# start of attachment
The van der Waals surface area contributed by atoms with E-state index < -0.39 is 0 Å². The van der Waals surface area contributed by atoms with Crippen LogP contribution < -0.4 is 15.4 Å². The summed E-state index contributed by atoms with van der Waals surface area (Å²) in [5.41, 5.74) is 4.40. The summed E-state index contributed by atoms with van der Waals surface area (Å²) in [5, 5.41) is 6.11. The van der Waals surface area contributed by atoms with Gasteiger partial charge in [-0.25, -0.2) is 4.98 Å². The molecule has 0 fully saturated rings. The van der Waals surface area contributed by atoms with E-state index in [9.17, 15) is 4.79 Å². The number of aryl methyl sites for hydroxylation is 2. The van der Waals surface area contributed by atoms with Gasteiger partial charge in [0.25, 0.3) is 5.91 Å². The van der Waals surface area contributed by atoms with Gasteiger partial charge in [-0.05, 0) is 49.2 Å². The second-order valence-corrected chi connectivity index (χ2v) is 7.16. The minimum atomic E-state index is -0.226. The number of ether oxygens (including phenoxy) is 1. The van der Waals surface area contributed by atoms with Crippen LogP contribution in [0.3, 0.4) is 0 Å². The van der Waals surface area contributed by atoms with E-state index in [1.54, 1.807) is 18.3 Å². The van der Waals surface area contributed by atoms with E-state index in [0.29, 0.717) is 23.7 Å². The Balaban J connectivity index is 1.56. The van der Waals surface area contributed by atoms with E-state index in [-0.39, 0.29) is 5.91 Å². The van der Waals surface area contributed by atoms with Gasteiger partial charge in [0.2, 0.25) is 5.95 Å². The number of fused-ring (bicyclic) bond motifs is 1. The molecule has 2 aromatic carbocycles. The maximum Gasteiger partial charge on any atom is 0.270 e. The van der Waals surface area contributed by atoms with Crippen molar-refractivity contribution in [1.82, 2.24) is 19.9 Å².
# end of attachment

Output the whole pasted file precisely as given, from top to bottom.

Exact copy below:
The van der Waals surface area contributed by atoms with E-state index < -0.39 is 0 Å². The van der Waals surface area contributed by atoms with Crippen LogP contribution < -0.4 is 15.4 Å². The summed E-state index contributed by atoms with van der Waals surface area (Å²) in [5.41, 5.74) is 4.40. The summed E-state index contributed by atoms with van der Waals surface area (Å²) in [5, 5.41) is 6.11. The van der Waals surface area contributed by atoms with Gasteiger partial charge in [-0.25, -0.2) is 4.98 Å². The molecule has 0 fully saturated rings. The van der Waals surface area contributed by atoms with E-state index in [9.17, 15) is 4.79 Å². The number of aryl methyl sites for hydroxylation is 2. The van der Waals surface area contributed by atoms with Gasteiger partial charge in [0.25, 0.3) is 5.91 Å². The van der Waals surface area contributed by atoms with Gasteiger partial charge in [-0.05, 0) is 49.2 Å². The second-order valence-corrected chi connectivity index (χ2v) is 7.16. The minimum atomic E-state index is -0.226. The number of ether oxygens (including phenoxy) is 1. The van der Waals surface area contributed by atoms with Crippen LogP contribution in [0.3, 0.4) is 0 Å². The van der Waals surface area contributed by atoms with E-state index in [1.54, 1.807) is 18.3 Å². The van der Waals surface area contributed by atoms with E-state index in [0.29, 0.717) is 23.7 Å². The Balaban J connectivity index is 1.56. The van der Waals surface area contributed by atoms with E-state index in [-0.39, 0.29) is 5.91 Å². The van der Waals surface area contributed by atoms with Gasteiger partial charge in [0.2, 0.25) is 5.95 Å². The number of fused-ring (bicyclic) bond motifs is 1. The molecule has 2 aromatic carbocycles. The maximum Gasteiger partial charge on any atom is 0.270 e. The van der Waals surface area contributed by atoms with Crippen molar-refractivity contribution in [1.82, 2.24) is 19.9 Å².